What are the legal rights of an individual when arrested by law enforcement?

Table of Contents

What are the legal rights of an individual when arrested by law enforcement

Arrest procedures and the treatment of detainees in the United Arab Emirates (UAE) are governed by legal provisions aimed at safeguarding the rights of individuals while ensuring public order. This article examines key aspects of arrest procedures, detainees’ rights, and potential concerns within the UAE’s legal framework.

The UAE legal System

The legal system and evidentiary rules in the United Arab Emirates (UAE) are rooted in civil law and influenced by Egyptian, French, and Islamic legal traditions. The federation consists of seven Emirates, each with its own legal jurisdiction. The three primary sources of law in the UAE are legislation, Islamic Sharia, and custom. While the judiciary does not engage in lawmaking, decisions of higher courts may be referenced.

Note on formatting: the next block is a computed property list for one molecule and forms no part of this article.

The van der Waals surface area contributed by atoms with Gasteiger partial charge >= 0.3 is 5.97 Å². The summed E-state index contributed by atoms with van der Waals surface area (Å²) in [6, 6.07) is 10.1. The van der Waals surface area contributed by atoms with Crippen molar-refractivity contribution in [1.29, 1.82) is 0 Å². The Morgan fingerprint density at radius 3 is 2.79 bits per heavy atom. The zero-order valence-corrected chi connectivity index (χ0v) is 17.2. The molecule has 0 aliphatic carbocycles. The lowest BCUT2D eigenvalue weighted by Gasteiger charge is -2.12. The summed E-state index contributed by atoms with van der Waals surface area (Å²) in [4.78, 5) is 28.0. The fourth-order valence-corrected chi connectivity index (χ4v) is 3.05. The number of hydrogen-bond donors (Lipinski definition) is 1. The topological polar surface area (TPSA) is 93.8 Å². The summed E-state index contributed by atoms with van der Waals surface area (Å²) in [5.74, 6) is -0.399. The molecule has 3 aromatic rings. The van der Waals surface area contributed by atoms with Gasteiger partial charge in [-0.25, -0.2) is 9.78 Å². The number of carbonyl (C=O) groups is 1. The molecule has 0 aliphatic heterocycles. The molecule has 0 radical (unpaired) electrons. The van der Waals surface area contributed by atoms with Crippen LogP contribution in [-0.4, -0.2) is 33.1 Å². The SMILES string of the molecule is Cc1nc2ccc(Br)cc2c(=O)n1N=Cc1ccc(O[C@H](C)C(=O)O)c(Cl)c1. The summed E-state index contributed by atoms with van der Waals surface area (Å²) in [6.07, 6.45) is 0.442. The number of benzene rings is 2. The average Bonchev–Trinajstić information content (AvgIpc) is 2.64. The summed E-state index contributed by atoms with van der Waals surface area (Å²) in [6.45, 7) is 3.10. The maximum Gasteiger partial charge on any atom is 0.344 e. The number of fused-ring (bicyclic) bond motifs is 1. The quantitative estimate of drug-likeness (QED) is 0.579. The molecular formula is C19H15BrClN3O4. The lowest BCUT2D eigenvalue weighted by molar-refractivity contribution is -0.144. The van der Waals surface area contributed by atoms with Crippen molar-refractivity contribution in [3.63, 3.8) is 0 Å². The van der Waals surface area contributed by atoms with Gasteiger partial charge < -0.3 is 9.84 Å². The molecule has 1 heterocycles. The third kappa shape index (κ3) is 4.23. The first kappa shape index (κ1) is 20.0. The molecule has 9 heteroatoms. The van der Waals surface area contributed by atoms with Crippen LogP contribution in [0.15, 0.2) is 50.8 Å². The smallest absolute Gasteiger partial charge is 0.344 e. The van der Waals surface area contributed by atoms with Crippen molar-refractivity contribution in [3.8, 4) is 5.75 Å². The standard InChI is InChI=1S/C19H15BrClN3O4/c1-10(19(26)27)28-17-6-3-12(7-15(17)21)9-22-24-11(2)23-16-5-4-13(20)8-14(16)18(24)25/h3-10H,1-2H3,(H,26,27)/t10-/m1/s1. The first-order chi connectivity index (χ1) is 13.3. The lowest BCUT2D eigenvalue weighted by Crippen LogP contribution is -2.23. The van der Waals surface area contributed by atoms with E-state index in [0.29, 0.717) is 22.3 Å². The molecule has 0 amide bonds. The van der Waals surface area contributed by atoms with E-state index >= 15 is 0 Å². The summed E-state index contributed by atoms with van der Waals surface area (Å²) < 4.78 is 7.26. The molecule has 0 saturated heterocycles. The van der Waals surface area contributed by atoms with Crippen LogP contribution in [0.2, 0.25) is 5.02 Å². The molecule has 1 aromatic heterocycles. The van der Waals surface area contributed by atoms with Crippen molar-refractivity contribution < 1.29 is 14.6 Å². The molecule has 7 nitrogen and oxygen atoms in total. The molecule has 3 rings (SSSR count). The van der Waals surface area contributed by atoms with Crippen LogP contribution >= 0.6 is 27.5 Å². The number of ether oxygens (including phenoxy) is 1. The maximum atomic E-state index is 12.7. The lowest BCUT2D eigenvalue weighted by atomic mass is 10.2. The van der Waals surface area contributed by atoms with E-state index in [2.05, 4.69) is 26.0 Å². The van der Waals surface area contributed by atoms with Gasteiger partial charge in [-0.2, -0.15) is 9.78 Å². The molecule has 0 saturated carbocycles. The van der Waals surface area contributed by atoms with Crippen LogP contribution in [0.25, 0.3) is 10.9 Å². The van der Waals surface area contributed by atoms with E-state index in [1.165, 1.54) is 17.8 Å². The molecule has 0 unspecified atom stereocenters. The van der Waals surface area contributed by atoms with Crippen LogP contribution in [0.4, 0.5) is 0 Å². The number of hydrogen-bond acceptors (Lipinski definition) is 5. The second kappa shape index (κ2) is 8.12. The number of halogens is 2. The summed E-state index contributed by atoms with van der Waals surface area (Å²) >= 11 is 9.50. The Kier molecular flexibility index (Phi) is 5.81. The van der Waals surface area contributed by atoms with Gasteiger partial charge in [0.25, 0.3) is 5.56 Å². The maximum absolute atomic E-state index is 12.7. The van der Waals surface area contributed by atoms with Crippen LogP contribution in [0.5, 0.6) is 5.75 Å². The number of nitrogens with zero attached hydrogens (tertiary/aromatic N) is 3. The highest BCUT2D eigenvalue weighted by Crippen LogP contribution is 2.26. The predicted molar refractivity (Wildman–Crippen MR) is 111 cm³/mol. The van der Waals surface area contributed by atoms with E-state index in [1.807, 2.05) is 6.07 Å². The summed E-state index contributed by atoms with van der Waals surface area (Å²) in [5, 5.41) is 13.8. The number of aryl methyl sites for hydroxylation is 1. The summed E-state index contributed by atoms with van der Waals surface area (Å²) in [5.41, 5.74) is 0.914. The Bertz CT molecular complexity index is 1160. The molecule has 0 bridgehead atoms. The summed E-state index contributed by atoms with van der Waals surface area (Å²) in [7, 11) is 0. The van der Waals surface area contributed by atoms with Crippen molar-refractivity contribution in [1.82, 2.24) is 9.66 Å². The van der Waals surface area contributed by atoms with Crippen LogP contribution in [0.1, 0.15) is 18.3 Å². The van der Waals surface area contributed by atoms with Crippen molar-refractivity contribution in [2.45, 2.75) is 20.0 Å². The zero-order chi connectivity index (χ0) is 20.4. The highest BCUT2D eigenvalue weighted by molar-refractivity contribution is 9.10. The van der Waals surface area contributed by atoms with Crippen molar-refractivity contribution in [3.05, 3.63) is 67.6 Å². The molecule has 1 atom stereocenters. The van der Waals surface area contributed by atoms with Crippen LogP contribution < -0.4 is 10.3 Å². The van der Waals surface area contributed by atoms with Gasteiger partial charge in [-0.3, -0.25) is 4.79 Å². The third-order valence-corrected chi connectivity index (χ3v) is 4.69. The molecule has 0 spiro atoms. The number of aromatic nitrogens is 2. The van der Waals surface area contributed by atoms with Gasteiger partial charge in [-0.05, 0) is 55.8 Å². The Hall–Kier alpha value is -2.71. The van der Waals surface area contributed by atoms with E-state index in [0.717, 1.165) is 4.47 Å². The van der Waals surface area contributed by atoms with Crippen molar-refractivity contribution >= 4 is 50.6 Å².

The UAE judiciary is divided into local and federal branches as outlined in Article 104 of the Constitution. Local judicial authorities in each Emirate handle matters not assigned to the Union judicature. However, Article 105 allows for the transfer of jurisdiction to Federal courts upon an Emirate’s request. Some Emirates, such as Abu Dhabi, Dubai, and Ras Al Khaimah, maintain their own judicial systems.

The courts in the UAE, whether regional or federal, are categorized into criminal and civil courts. Additionally, Sharia courts address personal disputes. Each type of court—criminal, civil, and Sharia—comprises a Court of First Instance, Court of Appeal, and Court of Cassation. The Federal Supreme Court, the highest court in the UAE, holds the same status as the Court of Cassation. Federal laws are applied in the courts, with local courts giving precedence to federal laws such as the Civil Code or Criminal Laws.